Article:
How to teach color theory to young children

Using shaving cream and food dye to teach children about color theory

Color is a foundational concept of visual art. By teaching color theory to children, we can help them to recognize and understand the make-up of different colors. This post shares the work of Josef Albers and presents two fun experiments that can be used to teach children (aged 3-7 years) about primary and secondary colors. You can also download these printable resources to extend children’s learning:

Once children are familiar with the basic concepts of color-mixing, they can apply this learning to different art mediums including painting, plastics, and textiles.

Josef Albers and the theory of color

Josef Albers (1888-1976) was a German-born artist, designer, and educator. He originally trained as a primary school teacher before studying painting at the Royal Academy of Arts. Albers then worked as a professor at the Bauhaus (Germany), before fleeing Nazi Germany for the United States. He then taught at the revolutionary Black Mountain College before becoming the head of design at Yale, a position he remained in until the end of his career. ⁠⠀

Albers had a life-long love of color and wrote one of the most influential books on the topic, ‘Interaction of Color’ (1963). In this, he laid out a set of principles for understanding color. For example, he proposed that all colors can only be understood in relation to other colors around them.⁠ This means that how someone perceives a color can change depending on the colors that surround it. The video below summarizes this idea and shares a design activity based on Albers’ ‘Homage to the Square’ exercises.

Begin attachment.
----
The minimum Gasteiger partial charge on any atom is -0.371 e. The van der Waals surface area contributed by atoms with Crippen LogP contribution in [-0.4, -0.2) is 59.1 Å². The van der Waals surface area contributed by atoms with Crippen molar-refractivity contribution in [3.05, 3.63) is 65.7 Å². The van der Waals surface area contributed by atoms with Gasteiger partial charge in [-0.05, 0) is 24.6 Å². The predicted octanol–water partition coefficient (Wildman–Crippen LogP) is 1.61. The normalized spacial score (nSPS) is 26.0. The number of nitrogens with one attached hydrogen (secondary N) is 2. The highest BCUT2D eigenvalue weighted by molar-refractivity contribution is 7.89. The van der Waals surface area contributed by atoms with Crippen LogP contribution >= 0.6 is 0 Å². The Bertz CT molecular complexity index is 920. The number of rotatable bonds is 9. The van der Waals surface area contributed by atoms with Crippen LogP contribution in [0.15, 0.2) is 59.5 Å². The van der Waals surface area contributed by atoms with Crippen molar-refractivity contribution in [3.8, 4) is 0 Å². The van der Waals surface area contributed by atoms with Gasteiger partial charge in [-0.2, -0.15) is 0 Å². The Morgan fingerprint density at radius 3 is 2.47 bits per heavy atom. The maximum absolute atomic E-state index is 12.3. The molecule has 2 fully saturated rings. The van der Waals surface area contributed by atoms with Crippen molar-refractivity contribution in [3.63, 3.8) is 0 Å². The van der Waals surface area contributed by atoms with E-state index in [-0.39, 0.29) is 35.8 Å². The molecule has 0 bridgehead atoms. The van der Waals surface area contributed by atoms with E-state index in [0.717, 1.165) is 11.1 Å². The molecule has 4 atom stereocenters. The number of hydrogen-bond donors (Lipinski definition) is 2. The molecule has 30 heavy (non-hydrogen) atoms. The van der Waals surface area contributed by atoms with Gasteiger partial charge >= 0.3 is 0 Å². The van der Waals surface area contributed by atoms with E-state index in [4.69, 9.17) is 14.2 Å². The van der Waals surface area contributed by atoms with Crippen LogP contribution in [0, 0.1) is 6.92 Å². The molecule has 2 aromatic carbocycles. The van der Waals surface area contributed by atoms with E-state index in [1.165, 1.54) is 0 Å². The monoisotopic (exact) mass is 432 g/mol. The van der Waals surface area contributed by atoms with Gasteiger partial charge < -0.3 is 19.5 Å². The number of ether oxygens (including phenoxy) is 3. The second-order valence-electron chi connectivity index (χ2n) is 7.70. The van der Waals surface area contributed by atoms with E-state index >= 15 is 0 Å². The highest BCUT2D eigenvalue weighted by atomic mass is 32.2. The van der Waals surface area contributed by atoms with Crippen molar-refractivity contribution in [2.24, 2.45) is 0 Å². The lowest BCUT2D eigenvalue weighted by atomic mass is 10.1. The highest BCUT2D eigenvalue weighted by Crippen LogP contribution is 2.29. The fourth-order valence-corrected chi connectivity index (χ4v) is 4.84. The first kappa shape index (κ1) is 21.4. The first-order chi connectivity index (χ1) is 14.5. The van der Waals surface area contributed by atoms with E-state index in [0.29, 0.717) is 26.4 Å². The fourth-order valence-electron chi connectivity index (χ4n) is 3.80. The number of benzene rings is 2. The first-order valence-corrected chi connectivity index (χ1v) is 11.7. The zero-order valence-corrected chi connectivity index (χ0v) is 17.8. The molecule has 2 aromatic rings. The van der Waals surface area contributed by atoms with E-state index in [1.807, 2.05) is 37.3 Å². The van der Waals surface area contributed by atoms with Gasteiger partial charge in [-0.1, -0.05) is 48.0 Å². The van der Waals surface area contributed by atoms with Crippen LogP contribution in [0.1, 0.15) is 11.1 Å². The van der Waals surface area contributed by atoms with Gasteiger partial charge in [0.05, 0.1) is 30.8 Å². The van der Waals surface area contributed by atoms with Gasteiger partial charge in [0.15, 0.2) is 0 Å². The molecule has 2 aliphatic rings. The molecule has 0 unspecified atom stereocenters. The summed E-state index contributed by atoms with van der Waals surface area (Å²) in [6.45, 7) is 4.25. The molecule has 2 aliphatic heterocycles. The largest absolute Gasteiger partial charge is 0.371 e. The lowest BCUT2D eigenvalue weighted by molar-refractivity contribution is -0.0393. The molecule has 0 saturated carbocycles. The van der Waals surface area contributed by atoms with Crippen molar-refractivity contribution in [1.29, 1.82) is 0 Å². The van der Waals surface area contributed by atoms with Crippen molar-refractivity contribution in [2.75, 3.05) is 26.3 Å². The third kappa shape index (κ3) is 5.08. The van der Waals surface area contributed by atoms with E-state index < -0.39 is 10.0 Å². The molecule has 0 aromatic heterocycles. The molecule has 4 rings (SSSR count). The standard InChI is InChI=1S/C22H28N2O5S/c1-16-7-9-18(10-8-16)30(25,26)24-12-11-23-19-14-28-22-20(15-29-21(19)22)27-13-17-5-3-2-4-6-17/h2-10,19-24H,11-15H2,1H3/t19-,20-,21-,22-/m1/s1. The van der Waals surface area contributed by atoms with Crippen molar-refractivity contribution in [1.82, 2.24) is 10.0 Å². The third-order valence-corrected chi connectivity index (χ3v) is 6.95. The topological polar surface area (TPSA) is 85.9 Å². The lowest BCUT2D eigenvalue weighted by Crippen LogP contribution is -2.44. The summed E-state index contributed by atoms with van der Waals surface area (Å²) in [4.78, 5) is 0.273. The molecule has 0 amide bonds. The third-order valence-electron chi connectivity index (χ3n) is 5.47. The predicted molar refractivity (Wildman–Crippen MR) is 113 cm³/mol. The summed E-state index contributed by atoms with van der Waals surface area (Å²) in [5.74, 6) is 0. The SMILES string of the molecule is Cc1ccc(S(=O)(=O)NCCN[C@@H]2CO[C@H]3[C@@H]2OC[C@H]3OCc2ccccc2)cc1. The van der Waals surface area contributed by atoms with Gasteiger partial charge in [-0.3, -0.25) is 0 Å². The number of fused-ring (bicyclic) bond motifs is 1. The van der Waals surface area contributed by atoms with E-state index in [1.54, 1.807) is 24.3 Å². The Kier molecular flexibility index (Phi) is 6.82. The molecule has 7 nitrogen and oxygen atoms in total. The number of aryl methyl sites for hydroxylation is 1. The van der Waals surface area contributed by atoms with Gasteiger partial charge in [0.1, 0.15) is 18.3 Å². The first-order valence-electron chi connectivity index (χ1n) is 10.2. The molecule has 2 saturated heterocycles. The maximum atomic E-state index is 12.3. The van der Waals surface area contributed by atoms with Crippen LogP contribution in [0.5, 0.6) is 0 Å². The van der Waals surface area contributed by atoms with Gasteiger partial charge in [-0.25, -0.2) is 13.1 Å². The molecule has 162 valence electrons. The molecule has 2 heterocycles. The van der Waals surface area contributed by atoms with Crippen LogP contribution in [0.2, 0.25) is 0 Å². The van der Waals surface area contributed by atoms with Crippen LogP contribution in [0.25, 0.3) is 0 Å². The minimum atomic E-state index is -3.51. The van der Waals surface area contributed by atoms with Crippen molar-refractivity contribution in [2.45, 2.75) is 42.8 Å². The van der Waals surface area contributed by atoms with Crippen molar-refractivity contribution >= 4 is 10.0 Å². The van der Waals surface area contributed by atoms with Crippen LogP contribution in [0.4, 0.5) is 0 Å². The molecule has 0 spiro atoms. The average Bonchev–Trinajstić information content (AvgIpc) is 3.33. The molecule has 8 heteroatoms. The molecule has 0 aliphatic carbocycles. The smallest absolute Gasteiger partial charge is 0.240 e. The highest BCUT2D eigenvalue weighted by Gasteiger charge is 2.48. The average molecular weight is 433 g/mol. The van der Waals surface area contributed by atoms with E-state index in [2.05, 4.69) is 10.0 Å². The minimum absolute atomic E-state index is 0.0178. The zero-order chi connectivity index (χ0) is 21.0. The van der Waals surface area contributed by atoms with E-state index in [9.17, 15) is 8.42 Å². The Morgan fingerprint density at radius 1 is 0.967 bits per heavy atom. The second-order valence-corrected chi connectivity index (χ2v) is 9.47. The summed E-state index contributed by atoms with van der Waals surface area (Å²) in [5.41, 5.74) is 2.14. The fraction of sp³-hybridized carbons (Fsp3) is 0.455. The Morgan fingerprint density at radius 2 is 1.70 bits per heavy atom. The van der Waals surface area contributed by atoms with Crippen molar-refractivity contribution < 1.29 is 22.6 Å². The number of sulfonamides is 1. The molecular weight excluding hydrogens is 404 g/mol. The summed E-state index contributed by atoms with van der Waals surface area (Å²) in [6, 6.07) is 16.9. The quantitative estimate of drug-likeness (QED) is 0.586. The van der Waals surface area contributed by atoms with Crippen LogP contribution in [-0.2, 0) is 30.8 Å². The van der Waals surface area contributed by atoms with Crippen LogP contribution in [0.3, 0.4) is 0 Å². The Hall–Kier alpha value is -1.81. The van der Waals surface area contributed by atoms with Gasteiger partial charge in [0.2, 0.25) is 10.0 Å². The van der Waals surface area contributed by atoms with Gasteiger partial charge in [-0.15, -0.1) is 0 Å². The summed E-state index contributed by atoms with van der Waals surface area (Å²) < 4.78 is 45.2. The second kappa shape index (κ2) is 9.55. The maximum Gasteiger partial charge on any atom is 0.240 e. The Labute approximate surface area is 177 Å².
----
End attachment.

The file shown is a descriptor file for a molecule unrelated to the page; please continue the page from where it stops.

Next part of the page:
The key principles of primary and secondary colors

Building on Albers’ principles, the following two experiments aim to teach children these understandings:

  • There are 3 primary colors: Red, yellow, and blue
  • There are 3 secondary colors: Green, orange, and purple
  • Secondary colors are created by mixing two primary colors together
  • How we perceive a color changes depending on what colors are positioned around it

Experiment 1: Shaving cream + food dye

Shaving cream and food dye can be used to make a sensory-play experiment for children to learn about primary and secondary colors.

What you need: Shaving cream, food dye (red, yellow, and blue), 3 x plastic bowls, a plastic tray, and kitchen utensils that children can use to play with the shaving cream.

Art tools for teaching young children about color theory

Let’s get ready: Ask children to squirt a fist-sized blob of shaving cream into 3 of the plastic bowls. Add one of the yellow, red, and blue dyes into their own blob of shaving cream and mix (pictured below). Name each color with your child as you go.

Shaving cream and food dye are a great sensory activity for teaching children about color theory

Let’s experiment: Set children the challenge of mixing 2 of the primary colors on the plastic try to see what new colors they make. For example:

  • Yellow + Blue = ?
  • Blue + Red = ?
  • Red +Yellow = ?